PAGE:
There isn't much of a difference between films like "XXX" or "Behind Enemy Lines" and the new action film, "Ballistic: Ecks Vs. Sever" (IMDb listing). These are cartoons, aimed squarely at the PS2-toting rebels who spend hours twirling knobs and stamping buttons ("Ballistic" is actually based upon a video game). If "XXX" and "Lines" are simply abominations to filmmaking, "Ballistic" is just, well...curious.
Jeremiah Ecks (Antonio Banderas), is a burned out FBI agent who has spent the last seven years mourning the sudden loss of his wife (Talisa Soto, "Pinero"). When a mysterious rogue NSA agent named Sever (Lucy Liu) kidnaps the son of a dangerous agency chief (Gregg Henry, "Payback"), the government calls Ecks back into service to hunt her down. When Ecks finds out that Sever has information about the whereabouts of his thought-long-dead wife, Ecks tries to help the silent assassin carry out her plan by any means necessary, eventually coming to the conclusion that Sever's modus operandi might not be sinister after all.
I'm not sure what director Wych Kaosayananda (hilariously, and somewhat thankfully, billed simply as "Kaos" on the final film) had in mind for his American debut (he's a successful Thai director). "Ballistic," while not an homage, is definitely a throwback to the mid-1980s action films that Schwarzenegger and Stallone used to put out with such alarming regularity. It's the type of film that features an obscenely high body count, fireballs shooting from every crevice, and constant glass or steam raining down on the principals. "Ballistic" revels in this wall-to-wall retro action filmmaking, and while the total effect isn't all that captivating (I liken the experience to watching a theme park stunt show), you have to wonder why Kaos was so content to craft a film where entire sections of Blockbuster, video games, and basic cable have gone before.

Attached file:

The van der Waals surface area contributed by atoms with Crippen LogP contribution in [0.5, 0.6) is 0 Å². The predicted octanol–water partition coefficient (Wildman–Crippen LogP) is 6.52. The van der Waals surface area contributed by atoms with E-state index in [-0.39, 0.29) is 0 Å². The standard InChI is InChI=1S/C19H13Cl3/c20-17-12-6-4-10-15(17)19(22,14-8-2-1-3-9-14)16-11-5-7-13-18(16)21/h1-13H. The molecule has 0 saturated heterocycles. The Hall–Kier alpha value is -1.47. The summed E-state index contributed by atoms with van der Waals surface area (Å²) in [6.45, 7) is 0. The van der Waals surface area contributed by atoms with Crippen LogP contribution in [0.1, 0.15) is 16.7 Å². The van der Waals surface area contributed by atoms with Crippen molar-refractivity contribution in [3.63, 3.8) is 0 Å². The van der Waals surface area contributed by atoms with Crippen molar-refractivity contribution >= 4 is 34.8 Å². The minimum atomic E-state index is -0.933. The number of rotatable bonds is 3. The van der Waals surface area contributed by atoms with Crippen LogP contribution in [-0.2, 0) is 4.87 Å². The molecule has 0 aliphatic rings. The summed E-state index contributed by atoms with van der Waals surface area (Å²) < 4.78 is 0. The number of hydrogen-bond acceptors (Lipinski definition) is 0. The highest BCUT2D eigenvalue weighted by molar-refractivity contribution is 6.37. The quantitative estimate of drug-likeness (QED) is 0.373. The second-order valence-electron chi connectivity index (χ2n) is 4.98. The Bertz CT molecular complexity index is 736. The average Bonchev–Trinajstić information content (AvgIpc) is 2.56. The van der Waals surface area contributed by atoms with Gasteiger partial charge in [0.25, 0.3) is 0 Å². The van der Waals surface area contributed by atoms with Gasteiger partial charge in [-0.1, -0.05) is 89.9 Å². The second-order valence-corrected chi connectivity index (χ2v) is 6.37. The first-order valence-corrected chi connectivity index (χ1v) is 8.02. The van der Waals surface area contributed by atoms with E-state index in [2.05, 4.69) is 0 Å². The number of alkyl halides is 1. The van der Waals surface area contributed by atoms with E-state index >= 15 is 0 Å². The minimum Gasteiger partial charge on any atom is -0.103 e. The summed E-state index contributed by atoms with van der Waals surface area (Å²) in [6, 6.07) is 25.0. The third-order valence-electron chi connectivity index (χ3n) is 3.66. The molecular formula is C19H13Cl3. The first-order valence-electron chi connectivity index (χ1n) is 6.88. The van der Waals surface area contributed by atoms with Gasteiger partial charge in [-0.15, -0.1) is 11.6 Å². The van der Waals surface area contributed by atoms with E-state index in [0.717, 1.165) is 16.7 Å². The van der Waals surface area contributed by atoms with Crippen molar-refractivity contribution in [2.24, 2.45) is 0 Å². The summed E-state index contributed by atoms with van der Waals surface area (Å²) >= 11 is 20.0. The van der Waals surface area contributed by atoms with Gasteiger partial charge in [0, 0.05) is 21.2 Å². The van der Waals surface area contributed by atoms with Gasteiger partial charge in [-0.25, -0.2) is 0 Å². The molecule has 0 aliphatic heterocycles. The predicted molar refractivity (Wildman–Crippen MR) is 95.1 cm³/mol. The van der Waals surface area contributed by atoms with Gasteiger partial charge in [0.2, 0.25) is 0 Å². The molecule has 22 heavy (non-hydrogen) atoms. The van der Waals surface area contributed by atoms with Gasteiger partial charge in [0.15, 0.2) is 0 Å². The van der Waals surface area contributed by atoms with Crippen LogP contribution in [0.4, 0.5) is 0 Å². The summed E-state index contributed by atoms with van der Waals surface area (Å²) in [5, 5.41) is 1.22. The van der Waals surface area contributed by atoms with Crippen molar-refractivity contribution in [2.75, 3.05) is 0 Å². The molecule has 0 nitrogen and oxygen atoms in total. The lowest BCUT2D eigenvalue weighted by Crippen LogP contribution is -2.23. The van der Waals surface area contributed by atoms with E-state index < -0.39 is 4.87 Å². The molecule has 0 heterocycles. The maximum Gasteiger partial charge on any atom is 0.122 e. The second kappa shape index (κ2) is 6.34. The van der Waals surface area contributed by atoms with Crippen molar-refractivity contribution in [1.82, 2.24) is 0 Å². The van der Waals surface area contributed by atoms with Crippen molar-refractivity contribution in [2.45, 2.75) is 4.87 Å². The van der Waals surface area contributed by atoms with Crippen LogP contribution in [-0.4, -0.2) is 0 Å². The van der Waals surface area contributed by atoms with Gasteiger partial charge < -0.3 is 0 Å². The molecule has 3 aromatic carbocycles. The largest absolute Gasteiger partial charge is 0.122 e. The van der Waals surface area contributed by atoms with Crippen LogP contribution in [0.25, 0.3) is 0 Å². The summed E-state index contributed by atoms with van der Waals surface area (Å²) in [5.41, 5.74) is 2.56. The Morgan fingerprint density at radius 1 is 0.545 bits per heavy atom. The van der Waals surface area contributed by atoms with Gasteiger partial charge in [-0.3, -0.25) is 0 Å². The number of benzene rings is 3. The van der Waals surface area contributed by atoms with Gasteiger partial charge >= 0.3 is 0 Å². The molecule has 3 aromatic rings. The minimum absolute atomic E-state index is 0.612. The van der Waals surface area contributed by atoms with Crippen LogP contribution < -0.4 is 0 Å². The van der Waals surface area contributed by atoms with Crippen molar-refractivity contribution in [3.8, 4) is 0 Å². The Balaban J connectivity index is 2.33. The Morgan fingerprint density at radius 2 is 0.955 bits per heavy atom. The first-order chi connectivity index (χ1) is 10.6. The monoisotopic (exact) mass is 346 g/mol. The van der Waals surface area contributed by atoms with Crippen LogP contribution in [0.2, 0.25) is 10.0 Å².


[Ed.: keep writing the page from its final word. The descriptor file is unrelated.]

Do we laugh at "Ballistic"? Not really. It plays out with a pretty straight face, stopping only for quip or two to breathe. Is this mayhem enjoyable? Again, no. Action on this massive of a scale usually ends up suffocating the rest of the film, and "Ballistic" isn't immune to this degenerative effect. Kaos brings some reasonable chops to the table, but his shot choices aren't original, and his reliance on slo-mo and fireballs are so amateurish that it breaks my heart. Between cartridge reloads, there are some cool things to view, including a single take that follows a SWAT team member as he falls five stories off a building into a parked police vehicle. I can say with authority that I haven't seen that before. Unfortunately, that's the end of the ingenuity, with Kaos running the rest of the film through predictable motions, and with little besides noise to back up the action.
The faults of "Ballistic" are alleviated a bit by the two leads. They won't win any awards for their work here, but Banderas and Liu perform exactly as the film requires them to be: silent and deadly. Liu especially, with her combined dialog not enough to fill a rotund paragraph. Dressed to the nines, and with enough firepower to take over a small nation, Liu is fun to watch. She's slinky and cold, and while nothing in the film challenges her emerging talents, she owns her side of the dice completely. Banderas is less successful, as he's given the deeper role, but doesn't seem to know what to do with himself. An old hand at action ("Assassins," "Desperado"), Banderas disappoints a little bit here, but I would blame Kaos for the acting choices, not the actors.
With all the racket onscreen, I was never bored with "Ballistic." But I can't wholeheartedly recommend it, as any rerun of "VIP" should be enough to sate the thirst for explosions and gunfire central to any action fan's diet. This is a forgettable picture, with the sad fact that with a little more effort and a veteran's hand, this film could've easily been a more compelling distraction.
Filmfodder Grade: C